Harry Potter and the Philosopher's Stone was published by Bloomsbury, the publisher of all Harry Potter books in the United Kingdom, on 30 June 1997. It was released in the United States on 1 September 1998 by Scholastic—the American publisher of the books—as Harry Potter and the Sorcerer's Stone, after Rowling had received US$105,000 for the American rights—an unprecedented amount for a children's book by a then-unknown author. Fearing that American readers would not associate the word "philosopher" with a magical theme (although the Philosopher's Stone is alchemy-related), Scholastic insisted that the book be given the title Harry Potter and the Sorcerer's Stone for the American market.
The second book, Harry Potter and the Chamber of Secrets was originally published in the UK on 2 July 1998 and in the US on 2 June 1999. Harry Potter and the Prisoner of Azkaban was then published a year later in the UK on 8 July 1999 and in the US on 8 September 1999. Harry Potter and the Goblet of Fire was published on 8 July 2000 at the same time by Bloomsbury and Scholastic. Harry Potter and the Order of the Phoenix is the longest book in the series at 766 pages in the UK version and 870 pages in the US version. It was published worldwide in English on 21 June 2003. Harry Potter and the Half-Blood Prince was published on 16 July 2005, and it sold 9 million copies in the first 24 hours of its worldwide release. The seventh and final novel, Harry Potter and the Deathly Hallows, was published 21 July 2007. The book sold 11 million copies in the first 24 hours of release, breaking down to 2.7 million copies in the UK and 8.3 million in the US.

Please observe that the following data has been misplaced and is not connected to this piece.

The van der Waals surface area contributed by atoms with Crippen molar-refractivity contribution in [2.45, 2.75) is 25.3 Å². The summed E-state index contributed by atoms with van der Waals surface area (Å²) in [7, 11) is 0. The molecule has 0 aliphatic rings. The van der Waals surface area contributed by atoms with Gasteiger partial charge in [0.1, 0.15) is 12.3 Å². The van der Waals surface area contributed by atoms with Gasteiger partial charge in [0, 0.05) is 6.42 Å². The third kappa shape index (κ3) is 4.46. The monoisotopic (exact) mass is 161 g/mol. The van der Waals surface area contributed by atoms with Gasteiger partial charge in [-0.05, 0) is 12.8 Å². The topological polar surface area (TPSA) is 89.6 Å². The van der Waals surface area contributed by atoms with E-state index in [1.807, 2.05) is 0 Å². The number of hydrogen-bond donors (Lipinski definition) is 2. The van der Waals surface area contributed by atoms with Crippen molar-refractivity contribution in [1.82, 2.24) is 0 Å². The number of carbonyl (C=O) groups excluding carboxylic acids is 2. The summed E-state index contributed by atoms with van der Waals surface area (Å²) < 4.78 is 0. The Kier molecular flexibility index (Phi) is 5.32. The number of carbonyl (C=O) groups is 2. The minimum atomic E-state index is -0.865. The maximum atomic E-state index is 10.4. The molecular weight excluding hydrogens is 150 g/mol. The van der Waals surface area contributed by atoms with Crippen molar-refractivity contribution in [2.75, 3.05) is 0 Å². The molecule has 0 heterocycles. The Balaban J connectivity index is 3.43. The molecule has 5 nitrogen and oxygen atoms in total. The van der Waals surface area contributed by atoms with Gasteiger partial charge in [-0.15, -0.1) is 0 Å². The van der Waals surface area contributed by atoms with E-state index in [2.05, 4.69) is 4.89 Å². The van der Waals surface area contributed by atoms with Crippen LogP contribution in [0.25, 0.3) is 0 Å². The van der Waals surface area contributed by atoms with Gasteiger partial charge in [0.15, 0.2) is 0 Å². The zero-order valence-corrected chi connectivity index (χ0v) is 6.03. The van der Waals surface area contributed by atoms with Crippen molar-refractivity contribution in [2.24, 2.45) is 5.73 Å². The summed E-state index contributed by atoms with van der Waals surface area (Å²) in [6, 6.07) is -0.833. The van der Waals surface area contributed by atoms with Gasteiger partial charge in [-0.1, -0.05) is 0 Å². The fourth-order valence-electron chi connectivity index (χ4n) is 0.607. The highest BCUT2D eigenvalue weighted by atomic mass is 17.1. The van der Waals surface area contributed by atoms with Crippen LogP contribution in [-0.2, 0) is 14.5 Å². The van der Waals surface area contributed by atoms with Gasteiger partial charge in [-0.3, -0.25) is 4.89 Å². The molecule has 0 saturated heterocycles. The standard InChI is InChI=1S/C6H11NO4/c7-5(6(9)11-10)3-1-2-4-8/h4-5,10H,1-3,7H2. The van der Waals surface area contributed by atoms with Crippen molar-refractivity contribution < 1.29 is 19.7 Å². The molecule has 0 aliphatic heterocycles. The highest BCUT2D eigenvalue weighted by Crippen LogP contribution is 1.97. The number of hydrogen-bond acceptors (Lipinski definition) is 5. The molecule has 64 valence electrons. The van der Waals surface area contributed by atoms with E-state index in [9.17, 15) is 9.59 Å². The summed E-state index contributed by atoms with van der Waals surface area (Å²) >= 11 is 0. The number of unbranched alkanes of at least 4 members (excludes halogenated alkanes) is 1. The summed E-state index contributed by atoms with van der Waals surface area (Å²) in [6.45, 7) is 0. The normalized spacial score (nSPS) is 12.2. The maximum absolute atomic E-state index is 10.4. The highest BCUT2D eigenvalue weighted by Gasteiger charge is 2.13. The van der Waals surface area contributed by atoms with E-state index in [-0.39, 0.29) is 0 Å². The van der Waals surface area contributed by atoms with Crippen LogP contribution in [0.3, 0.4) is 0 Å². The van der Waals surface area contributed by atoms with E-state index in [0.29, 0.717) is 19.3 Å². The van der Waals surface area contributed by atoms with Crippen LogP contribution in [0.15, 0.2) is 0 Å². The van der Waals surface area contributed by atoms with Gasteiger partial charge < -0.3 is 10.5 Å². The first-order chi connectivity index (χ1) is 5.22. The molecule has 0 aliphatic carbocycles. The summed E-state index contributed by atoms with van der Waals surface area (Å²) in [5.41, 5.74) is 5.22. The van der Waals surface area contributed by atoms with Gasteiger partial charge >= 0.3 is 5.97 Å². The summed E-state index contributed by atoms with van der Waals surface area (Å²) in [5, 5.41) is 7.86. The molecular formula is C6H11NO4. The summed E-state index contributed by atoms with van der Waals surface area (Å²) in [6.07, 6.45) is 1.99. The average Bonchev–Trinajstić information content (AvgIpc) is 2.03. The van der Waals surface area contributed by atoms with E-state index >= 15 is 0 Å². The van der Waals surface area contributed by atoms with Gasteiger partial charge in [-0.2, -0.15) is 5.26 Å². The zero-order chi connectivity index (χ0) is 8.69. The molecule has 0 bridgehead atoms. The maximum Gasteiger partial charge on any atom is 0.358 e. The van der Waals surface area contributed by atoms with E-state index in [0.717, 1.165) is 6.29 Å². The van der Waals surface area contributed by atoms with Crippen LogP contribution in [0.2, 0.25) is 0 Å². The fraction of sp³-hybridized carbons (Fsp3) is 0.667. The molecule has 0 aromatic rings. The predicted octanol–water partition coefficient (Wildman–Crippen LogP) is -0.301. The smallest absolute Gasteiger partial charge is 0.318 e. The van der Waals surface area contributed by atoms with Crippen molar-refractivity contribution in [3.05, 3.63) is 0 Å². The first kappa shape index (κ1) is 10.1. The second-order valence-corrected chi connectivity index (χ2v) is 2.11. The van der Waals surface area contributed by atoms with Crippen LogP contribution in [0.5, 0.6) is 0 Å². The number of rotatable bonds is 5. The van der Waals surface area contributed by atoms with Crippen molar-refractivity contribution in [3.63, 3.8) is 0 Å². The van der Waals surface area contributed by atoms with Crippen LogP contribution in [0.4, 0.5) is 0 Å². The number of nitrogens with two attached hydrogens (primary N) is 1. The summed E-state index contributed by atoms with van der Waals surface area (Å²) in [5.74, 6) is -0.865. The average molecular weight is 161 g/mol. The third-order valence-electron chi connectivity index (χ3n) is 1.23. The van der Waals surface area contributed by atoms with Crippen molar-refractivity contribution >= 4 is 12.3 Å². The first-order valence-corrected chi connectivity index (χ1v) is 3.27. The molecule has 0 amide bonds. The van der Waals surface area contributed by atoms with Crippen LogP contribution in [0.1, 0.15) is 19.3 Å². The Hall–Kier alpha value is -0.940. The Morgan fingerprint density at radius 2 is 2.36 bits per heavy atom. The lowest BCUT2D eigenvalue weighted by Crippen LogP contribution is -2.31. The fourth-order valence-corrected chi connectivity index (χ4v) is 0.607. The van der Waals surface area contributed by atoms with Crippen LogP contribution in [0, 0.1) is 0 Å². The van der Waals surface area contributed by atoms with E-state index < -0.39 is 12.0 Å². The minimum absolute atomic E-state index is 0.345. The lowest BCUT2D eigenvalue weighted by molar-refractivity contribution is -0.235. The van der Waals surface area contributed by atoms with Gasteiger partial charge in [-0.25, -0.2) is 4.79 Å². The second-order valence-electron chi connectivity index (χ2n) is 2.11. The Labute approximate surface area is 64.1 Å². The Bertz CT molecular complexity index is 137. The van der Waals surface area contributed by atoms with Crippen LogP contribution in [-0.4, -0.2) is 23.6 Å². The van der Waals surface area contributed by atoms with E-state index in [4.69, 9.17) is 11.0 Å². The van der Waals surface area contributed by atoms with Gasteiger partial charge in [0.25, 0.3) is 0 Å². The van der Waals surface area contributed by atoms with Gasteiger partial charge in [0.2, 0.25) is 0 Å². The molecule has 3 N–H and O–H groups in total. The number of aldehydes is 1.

The series has been translated into 67 languages, placing Rowling among the most translated authors in history. The books have seen translations to diverse languages such as Azerbaijani, Ukrainian, Arabic, Urdu, Hindi, Bengali, Welsh, Afrikaans, Albanian, Latvian and Vietnamese. The first volume has been translated into Latin and even Ancient Greek, making it the longest published work in Ancient Greek since the novels of Heliodorus of Emesa in the 3rd century AD.